While our investigations on synapse matrix architectures have no straightforward link to other implementation approaches, some of the methods can be utilized to characterize connectivity constraints in these systems as well. Multi-synapses, implementing one synapse circuit for multiple synaptic connections with superimposing activation functions (Vogelstein et al., 2007; Benjamin et al., 2014), pose no hard limits on synapse count and network architecture on chip level. However, they are limited by the input bandwidth, which can be analyzed with the Rent characteristic, given some mean spiking activity per connection. The same is true for inter-core and inter-chip bandwidth in multi-processor systems like SpiNNaker (Furber et al., 2014). Dimensioning of the routing resources in FPNAs (Farquhar et al., 2006) may utilize the Rent characteristic as well.

Our approach explicitly evaluates architectures for their mapping quality, expressed as synapse loss when realizing a certain network on the architecture. Synapse loss causes deviations in connectivity, which in turn may have consequences on network behavior, as investigated for example by Brüderle et al. (2011) and Petrovici et al. (2014). Dependent on the cause of the synapse loss, network dynamics may be affected differently. If the maximum available number of synapses per neuron is too low, neurons receive less input than expected. This effect is strongest for those neurons with the most synapses. As a consequence, both the mean of spiking activity and its variance between neurons may reduce. If the number of inputs to a group of neurons is restricted, for example due to a limited number of inputs per chip, connections from additionally required source neurons can not be realized. This reduces the variety of inputs and may result in more correlated activity. How these deviations affect the overall performance of a network has to be analyzed individually. Results of this investigation can in turn be utilized in architecture design, because a higher tolerable synapse loss often reduces the number of synapses to be implemented, as our results show.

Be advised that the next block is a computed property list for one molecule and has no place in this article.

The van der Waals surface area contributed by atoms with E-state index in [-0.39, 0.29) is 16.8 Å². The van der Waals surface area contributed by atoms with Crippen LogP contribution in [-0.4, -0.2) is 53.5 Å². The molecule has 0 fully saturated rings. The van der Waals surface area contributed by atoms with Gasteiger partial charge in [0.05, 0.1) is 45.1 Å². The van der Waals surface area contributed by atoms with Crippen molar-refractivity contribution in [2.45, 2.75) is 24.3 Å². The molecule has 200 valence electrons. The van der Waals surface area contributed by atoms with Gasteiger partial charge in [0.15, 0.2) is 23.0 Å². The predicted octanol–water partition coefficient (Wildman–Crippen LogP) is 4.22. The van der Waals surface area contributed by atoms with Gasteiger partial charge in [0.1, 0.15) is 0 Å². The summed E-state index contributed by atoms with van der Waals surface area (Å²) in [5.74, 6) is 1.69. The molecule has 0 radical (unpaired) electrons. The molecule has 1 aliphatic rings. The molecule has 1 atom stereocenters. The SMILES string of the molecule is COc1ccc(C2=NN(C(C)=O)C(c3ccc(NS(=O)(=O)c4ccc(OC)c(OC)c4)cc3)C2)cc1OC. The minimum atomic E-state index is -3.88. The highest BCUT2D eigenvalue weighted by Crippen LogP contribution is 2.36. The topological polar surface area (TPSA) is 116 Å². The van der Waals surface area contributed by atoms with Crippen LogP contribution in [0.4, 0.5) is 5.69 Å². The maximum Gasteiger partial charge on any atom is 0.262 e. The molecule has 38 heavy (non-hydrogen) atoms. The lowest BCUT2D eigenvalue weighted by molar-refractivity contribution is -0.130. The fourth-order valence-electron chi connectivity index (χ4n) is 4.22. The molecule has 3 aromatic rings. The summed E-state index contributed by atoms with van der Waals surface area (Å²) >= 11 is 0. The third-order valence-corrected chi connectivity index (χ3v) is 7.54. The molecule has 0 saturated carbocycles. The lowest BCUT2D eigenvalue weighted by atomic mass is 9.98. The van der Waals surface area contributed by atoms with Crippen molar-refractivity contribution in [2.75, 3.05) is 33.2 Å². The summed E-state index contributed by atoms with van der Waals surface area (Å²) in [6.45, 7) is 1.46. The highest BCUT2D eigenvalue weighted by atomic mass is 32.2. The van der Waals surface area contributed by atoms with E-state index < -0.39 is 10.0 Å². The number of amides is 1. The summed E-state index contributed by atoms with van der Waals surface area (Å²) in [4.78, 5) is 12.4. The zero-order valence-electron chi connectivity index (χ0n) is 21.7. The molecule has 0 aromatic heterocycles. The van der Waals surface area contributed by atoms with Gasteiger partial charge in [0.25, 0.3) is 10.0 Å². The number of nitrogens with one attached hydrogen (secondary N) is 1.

In terms of resource efficiency, we have limited our investigations in this article to silicon area. However, architectural choices also have great impact on energy efficiency. The crossbar and generalized matrix architectures inherently allow for sending one input event to several target synapses, realizing part of the axonal fan-out. In contrast, in the limit case of a fully addressable matrix, one input event stimulates one individual synapse, so that the axonal fan-out has to be performed completely off-chip. In other words, the same spike event has to be transmitted several times to form all desired connections with the neurons on the chip. As a result, both required input bandwidth and total energy per event distribution are multiplied. The same applies to multi-synapse architectures. This example shows that a suited architecture design is also vital for pushing neuromorphic systems to better energy efficiency (Hasler and Marr, 2013), which is both the main promise and challenge of neuromorphic engineering.

Conflict of Interest Statement

The authors declare that the research was conducted in the absence of any commercial or financial relationships that could be construed as a potential conflict of interest.


The authors would like to thank Bernhard Vogginger for helpful discussions on the manuscript. This research was supported by the European Union Seventh Framework Programme (FP7) under Grant Agreements No. 604102 (Human Brain Project) and 269459 (CORONET). Its publication was supported by the German Research Foundation and the Open Access Publication Funds of the TU Dresden.


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Keywords: neuromorphic architectures, synaptic connectivity, system design, Rent's rule, mapping quality

Citation: Partzsch J and Schüffny R (2015) Network-driven design principles for neuromorphic systems. Front. Neurosci. 9:386. doi: 10.3389/fnins.2015.00386

Received: 16 June 2015; Accepted: 05 October 2015;
Published: 20 October 2015.

Edited by:

Michael Pfeiffer, University of Zurich and ETH Zurich, Switzerland

Reviewed by:

Guillaume Garreau, Johns Hopkins University, USA
Andrew David Brown, University of Southampton, UK
Runchun Mark Wang, University of Western Sydney, Australia

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*Correspondence: Johannes Partzsch,